This version of Destiny’s Bounty is nice. Do I like it as much as the Ninjago Movie version? No, it is not as detailed. However, I will delve into that in another post. For those who missed out on the last Bounty, this is still a nice ship. I wish the design provided more access to the interior below decks. Additionally, the cabin needs to be sturdier. A redesign of the aft section of the ship, making the whole cabin modular would fix the issues. I rate this build at 8.5/10 (85%).
Destiny’s Bounty comes with seven Minifigures. Since the set is based on season one of the series, Lloyd is a stumpy kid with unbending legs. However, all the other characters come with standard parts. Additionally, all have front and back torso printing. All except Wu have double-sided faces, and all except Lloyd have leg printing. These are detail packed Minifigures. They also come with a complete arsenal of Ninja weaponry. I will not go through every piece, suffice to say there are more katanas, shuriken, and general weapons than you need. Together, the designs and accessories easily earn a score of 100% in this category. Despite that, I wish the set included alternate hairpieces for the characters. That is especially true for Nya.
Seven Minifigures might seem like a lot. However, Destiny’s Bounty is a large kit. It contains 1781 pieces. As such, the brick-to-fig ratio is not particularly good. It works out to 254:1. Comparatively, my average ratio across all themes is 144:1. For Ninjago alone it is 152:1. For the piece count, a set like this needs 11 or 12 Minifigures. However, you would have difficulty fitting that many characters on board this ship. Normally, I would rate this brick-to-fig ratio at 59%. However, since the ship cannot really accommodate more characters, I will bump that up to a passing grade of 60%. Averaging this score with the design score gives an overall Minifigure grade of 80%.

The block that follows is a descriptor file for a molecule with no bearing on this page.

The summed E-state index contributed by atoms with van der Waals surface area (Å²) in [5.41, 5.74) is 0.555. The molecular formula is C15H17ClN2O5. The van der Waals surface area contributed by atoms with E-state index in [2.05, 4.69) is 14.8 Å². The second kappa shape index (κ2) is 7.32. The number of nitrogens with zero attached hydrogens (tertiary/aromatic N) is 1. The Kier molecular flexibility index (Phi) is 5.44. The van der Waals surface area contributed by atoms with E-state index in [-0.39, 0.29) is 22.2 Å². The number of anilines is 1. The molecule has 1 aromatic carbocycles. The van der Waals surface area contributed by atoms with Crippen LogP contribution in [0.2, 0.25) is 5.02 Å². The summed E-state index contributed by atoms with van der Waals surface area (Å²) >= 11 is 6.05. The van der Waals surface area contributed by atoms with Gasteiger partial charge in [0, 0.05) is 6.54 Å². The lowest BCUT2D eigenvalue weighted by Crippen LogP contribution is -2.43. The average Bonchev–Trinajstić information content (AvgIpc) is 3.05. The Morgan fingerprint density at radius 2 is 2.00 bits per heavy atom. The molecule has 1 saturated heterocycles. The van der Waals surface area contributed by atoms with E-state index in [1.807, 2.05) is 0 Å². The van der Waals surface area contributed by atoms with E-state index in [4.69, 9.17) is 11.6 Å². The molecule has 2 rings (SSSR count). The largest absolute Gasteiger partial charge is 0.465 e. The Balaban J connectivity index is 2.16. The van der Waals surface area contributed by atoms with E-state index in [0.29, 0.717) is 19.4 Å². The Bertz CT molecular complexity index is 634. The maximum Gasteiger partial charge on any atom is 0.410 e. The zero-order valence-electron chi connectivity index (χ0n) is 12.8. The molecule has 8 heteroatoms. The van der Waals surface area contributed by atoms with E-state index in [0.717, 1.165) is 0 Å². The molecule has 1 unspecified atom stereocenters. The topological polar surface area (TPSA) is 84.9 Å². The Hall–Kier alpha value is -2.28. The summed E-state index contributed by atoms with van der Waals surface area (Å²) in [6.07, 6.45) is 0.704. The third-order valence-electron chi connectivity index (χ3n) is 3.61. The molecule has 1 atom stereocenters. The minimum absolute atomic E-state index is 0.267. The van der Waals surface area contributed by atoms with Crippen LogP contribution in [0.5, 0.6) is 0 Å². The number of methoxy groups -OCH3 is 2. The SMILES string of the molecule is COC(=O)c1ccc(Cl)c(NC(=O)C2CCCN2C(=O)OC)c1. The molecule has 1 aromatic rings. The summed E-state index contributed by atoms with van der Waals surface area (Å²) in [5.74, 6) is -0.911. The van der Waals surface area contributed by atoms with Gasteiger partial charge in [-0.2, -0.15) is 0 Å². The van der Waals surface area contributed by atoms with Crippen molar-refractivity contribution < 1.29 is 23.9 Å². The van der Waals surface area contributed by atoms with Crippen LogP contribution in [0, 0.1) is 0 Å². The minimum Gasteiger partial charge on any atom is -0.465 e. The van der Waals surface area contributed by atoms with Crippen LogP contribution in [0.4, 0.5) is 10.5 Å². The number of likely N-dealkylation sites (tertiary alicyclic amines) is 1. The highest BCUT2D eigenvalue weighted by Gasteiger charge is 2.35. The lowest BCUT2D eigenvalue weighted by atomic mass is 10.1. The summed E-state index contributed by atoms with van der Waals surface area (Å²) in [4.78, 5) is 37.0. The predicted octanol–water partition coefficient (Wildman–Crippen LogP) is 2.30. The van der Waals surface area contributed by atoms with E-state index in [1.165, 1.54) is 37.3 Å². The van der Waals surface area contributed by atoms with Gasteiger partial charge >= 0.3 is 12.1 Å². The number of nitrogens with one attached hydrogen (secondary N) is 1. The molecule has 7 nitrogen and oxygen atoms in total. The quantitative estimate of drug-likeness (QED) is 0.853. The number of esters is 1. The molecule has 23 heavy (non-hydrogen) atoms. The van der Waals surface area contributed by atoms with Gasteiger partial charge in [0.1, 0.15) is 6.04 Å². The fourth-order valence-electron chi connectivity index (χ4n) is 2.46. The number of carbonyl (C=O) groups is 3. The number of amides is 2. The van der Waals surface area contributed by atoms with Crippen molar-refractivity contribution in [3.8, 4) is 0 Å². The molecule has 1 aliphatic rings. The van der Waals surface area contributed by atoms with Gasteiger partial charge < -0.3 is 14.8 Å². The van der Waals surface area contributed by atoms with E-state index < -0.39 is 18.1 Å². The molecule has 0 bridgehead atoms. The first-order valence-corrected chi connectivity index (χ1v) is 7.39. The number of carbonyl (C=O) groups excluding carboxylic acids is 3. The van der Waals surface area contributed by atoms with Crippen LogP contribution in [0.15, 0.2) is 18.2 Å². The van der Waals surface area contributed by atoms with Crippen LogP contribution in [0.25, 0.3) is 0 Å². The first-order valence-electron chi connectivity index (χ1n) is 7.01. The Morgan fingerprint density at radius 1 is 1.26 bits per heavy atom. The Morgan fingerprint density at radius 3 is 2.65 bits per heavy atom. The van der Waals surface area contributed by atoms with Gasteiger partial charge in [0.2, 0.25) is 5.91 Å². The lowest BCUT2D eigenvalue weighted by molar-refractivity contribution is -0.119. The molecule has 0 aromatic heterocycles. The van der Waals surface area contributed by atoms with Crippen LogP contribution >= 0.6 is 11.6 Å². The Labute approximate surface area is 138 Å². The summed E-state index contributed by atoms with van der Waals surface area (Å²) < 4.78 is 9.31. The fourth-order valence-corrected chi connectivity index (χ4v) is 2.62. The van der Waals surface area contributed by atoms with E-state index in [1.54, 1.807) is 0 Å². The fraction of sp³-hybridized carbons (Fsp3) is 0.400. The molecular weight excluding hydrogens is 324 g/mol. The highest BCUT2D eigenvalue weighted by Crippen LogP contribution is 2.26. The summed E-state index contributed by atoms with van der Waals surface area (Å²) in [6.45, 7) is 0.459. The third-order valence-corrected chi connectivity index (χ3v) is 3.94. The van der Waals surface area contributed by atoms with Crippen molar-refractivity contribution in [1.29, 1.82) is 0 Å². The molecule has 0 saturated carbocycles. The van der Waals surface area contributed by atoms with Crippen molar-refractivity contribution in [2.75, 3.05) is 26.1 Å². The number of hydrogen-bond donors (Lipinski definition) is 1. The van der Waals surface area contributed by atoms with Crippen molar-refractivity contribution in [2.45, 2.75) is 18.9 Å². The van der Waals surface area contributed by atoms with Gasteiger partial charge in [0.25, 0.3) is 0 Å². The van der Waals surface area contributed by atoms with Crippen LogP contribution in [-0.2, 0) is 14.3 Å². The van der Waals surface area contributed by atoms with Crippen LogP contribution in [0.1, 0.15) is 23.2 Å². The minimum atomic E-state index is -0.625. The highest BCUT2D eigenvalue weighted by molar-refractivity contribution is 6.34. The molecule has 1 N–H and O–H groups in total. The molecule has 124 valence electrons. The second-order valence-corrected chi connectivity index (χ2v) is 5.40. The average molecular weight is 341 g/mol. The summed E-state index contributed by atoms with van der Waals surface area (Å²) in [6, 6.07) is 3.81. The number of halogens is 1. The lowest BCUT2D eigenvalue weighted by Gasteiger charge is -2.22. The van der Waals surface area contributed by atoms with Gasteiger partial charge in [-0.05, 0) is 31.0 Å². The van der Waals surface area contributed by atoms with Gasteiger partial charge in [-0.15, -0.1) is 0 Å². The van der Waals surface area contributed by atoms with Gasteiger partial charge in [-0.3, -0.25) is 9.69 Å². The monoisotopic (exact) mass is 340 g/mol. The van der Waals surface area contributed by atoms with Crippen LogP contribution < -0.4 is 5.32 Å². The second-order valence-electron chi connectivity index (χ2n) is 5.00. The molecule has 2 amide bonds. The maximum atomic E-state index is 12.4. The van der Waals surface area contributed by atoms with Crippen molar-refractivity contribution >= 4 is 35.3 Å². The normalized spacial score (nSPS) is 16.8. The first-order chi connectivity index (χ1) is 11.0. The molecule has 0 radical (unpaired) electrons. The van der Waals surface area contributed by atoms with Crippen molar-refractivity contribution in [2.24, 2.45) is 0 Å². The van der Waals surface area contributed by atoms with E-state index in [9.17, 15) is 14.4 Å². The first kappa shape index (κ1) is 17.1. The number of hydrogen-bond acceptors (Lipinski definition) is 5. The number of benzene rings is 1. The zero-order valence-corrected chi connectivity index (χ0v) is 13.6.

Do I like this set? Absolutely. Will I keep it on display? Yes. However, if I start running out of display space, I will keep the previous Destiny’s Bounty on display over this one. This version is a nice set, but not as detailed as the Ninjago Movie iteration. If you have a harbor in your Ninjago city, the two ships will look nice side by side though. The ship also has value beyond simply being a Ninjago set. Fans of ships or pirates might enjoy the build and display potential as well. Therefore, while it is a niche interest set, the niche is broader than just Ninjago fans. I rate the AFOL score at 85%.
Destiny’s Bounty is a fun play set. KFOL Ninjago fans will surely enjoy it. I am not sure how relevant pirates and ships are to modern youngsters though. I am a little out of touch with what is cool these days. However, I do not see a lot of pirate related toys on the market. Therefore, I think Destiny’s Bounty only appeals to Ninjago fans in this category. With that said, this ship is a bit sturdier overall than its predecessor with fewer decorative add-ons. Consequently, it is more amenable to rough play. As such, I rate the KFOL score at 90%. Averaged with the AFOL score, this version of Destiny’s Bounty earns an entertainment rating of 87%.
OVERALL SCORE: 87%
Ultimately, this version of Destiny’s Bounty (71705) is a good set, especially if you missed the last one. It comes at a great value with some nicely detailed Minifigures. However, for a kit this size, there are not very many characters included. Additionally, the set lacks the detailing of its predecessor. However, the lack of small embellishments also means less stuff to fall off an lose. Consequently, the set is more play friendly for smaller kids. Overall, I like this set and I recommend it. However, if you are budgeting and wondering if you need a second Destiny’s Bounty, the Ninjago Movie version is the clear winner. What are your thoughts? Feel free to comment below or reach out on social media.
Until next time,
What do others think?